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Knowing Your Game

This article was written by Michael Stacey, one of our professional providers. His insight on the goalie's mental game and mental performance for athletes is a valuable resource for our entire Lift The Mask community, so feel free to reach out and connect with him if you are looking for guidance or support!


At the highest level, every athlete is fast, strong and skillful. The difference between many players comes down to consistency and how they manage what’s ‘between the ears.’ That's why training the Mental Game is the most fundamental and important way to gain an advantage over your opponent and get a leg up on the competition. Your starting point for training the mental game is known as Self-Awareness.

Learning to Be Self-Aware

Have you ever been on a team, gone to an open gym, or been to a camp and seen a guy who thought he was the next Wayne Gretzky? Or maybe he was trying to ‘big dog’ people and chirp them like he’s Mic’d Up? Did he think he was doing a great job, but he was just a drill wrecker? There’s a good chance he has no idea what he actually looks like. This man probably isn’t too self-aware, at least when it comes to sports.



Self-awareness is a personal quality that you develop through practice. It comes with awareness of your own thoughts, feelings, needs, wants, and behaviors. The advantage of self-awareness is that you’re more in charge of yourself. A self-aware athlete knows:

· What they need to do on their own to be best prepared

· There are parts of their game that need improving

· When to seek out coaching from teammates or professionals

· How far and how hard they can push when they’re gassed

· When they tend to make excuses and how to combat them

· Others are affected by what they say and do

· To keep growing their game

Strengthening Your Self-Awareness

After training, practices, and games, take five to 10 minutes to ask yourself questions. You’ll probably have questions specific to your game that you and your coach should discuss together. The more general things you ask will be similar the questions below:

Personal:

  • What did I work on today? What did I do well? Is there something I can do better next time?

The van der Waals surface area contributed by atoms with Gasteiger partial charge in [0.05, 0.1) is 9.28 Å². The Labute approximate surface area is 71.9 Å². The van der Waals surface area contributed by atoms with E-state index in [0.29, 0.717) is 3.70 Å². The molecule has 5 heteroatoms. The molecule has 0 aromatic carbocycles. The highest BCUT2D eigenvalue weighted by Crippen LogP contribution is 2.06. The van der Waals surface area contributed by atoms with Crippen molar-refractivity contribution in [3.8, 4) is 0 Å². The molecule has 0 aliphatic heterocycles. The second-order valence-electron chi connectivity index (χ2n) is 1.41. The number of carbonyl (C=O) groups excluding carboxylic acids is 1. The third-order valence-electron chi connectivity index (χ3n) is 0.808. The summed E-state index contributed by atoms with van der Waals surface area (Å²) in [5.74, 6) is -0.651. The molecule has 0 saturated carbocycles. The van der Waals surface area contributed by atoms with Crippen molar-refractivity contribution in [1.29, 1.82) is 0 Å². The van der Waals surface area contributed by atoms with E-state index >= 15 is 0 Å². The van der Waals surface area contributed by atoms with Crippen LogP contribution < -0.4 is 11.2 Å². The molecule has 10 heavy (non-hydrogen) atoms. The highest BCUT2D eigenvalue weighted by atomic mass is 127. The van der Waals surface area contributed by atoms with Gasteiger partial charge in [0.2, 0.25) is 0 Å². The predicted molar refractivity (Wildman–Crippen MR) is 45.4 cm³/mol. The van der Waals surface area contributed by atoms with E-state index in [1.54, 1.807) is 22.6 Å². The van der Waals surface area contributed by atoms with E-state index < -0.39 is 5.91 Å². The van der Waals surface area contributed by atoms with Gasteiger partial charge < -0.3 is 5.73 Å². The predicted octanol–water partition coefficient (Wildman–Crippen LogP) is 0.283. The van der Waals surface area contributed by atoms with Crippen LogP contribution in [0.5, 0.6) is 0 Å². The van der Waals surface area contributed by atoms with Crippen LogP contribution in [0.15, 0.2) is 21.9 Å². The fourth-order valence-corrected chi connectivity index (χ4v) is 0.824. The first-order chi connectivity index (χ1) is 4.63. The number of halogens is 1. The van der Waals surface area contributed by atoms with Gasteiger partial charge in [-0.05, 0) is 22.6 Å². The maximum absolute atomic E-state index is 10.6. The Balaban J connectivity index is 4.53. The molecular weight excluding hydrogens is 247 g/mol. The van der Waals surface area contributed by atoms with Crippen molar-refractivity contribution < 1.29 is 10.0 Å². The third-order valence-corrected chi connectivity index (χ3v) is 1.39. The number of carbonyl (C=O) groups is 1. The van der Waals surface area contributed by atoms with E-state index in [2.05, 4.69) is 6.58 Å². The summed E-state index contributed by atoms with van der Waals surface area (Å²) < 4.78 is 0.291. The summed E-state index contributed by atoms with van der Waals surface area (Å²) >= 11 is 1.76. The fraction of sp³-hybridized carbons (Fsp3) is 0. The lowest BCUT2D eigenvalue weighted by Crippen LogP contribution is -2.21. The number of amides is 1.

• How did I build upon my strengths? How did I build up my areas of improvement?

  • Did I take care of my body (warm-up, cool-down, nutrition, etc.)?

  • Did I do the things I needed to do to be mentally prepared and build my mental game?

Teammates:

  • Did I help my teammates improve (push them in practice, help support them toward their goals, be a good linemate/teammate, etc.)?

  • What do my teammates need from me every day and how can I bring it?

  • Did I talk to my teammates openly and accept feedback?

  • Did I talk to coaches about my performance and what I can do to improve or better play my role?


Team:

  • What’s the locker room environment like? Did I impact it positively?

  • Did I improve the team culture?

  • Did I do my part to help the team achieve its goals?

Pro Tip: Answer the same questions when you have your worst games. Compare your best and worst performances to see if you notice any clues in preparation, thinking, behavior/play, or your environment. Identify what you can do to ensure you have more good games. If you’re real slick, you’ll make a notebook page or goal-sheet with a notes section to track your physical and mental game improvements day-to-day.

Self-awareness creates a greater understanding of yourself and your game. With an enhanced knowledge of the way you play and operate, you’re also responsible for knowing when a challenge you’re facing is too much for one person. That’s the time to reach out to your coach or a Lift the Mask ambassador to say, ‘I need some direction.’

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